(Published - 29 June 2018)
The Future Leaders Entrepreneurship Programme, initiated by UWC’s School of Business and Finance Director, Prof Ricardo Peters, could help reduce the youth unemployment rate - and empower a new generation of entrepreneurs, especially in rural communities.
Tackling the country’s high youth unemployment rate is part of President Cyril Ramaphosa’s plan for radical economic transformation. This month, the president has called for the “wavering of experience as a job requirement for young graduates” and criticised the unemployment rate.
According to Stats SA, the unemployment rate among young people aged 15–34 was 38,2% in the first quarter of 2018. This means that more than one in every three young people in the labour force did not have a job between January and March this year.
The Future Leaders programme tackles this problem at the source.
“We focus on youth who have matric, but couldn’t study further due to financial challenges and are sitting bored at home,” says Prof Peters.
Youth in remote parts of the country have been targeted - including Nababeep and its surrounding areas in the Northern Cape, where 55 students are being trained in entrepreneurship.
The School has taken a different approach to teaching, focusing primarily on the practical aspects of starting and running a business.
“We’re not hammering them with a lot of theory, but instead we have them look at challenges in their communities and ask them to develop entrepreneurial ventures based on what they see around them,” says Prof Peters. “We want them to ask themselves: ‘How can I create work for myself and for others?’”
“The challenge is that in the past, the mines in the area provided the bulk of income for the surrounding areas, but this won’t be the case any longer. The youth will have to create their own sources of income, and we’re aligning our goals in support of government’s goals of obtaining radical economic transformation by tackling youth unemployment.”
This 10-month programme exposes participants to other UWC programmes as well, and this will improve their chances of studying at the University.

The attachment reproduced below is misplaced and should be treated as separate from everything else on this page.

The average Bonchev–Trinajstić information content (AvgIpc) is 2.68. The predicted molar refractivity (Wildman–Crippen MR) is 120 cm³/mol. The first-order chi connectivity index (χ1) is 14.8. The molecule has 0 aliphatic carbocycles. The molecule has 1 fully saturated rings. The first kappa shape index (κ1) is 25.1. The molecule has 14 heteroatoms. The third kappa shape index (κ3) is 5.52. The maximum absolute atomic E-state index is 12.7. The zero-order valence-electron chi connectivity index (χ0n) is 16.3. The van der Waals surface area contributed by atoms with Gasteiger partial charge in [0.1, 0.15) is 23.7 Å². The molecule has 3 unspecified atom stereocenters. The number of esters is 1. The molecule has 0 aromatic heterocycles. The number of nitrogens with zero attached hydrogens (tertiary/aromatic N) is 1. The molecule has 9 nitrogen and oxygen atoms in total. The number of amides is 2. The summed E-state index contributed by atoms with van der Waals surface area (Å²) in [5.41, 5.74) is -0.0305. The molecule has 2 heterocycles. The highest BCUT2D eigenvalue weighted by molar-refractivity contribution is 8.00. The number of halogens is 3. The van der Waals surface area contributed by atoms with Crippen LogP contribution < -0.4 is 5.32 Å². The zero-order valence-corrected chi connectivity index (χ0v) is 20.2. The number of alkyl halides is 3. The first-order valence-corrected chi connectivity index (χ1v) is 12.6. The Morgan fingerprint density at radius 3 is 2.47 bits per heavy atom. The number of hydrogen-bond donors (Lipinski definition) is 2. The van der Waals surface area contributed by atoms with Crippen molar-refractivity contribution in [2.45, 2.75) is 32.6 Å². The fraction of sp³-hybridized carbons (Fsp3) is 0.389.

“It’s about getting the youth to think differently to unleash their creativity and build it into a business, with management and finance skills courses bringing it all together,” Prof Peters explains.
“It’s about preparing school leavers, students, graduates and current and aspiring entrepreneurs for future opportunities in their own business ventures or in formal working environments.”
Many of the students, Prof Peters notes, lack “self-belief” when they begin the programme. And many of them find language to be an obstacle as well, as the majority of them are Afrikaans-speaking.
“Now we’re at a point where we can see students gain so much confidence that they can easily identify business opportunities, and they’re presenting their business ideas in English - while making use of the latest technology,” Prof Peters notes.
“We’re still in the early stages of the programme, but we can already see signs of unlocked hidden potential, and it’s clear these students are starting to develop an entrepreneurial and innovative mindset.”
What does the programme cover?
The programme has ten modules and will be covered over two semesters (four terms). It is underpinned by a modular structure and has been designed to align with the thinking of the National Qualifications Framework (NQF level 5). Classes takes place for four days per week. Certain practical activities (including field trips and excursions) take place after hours and/or on Saturdays. The learning process has been structured to ensure students gain as much experience as possible.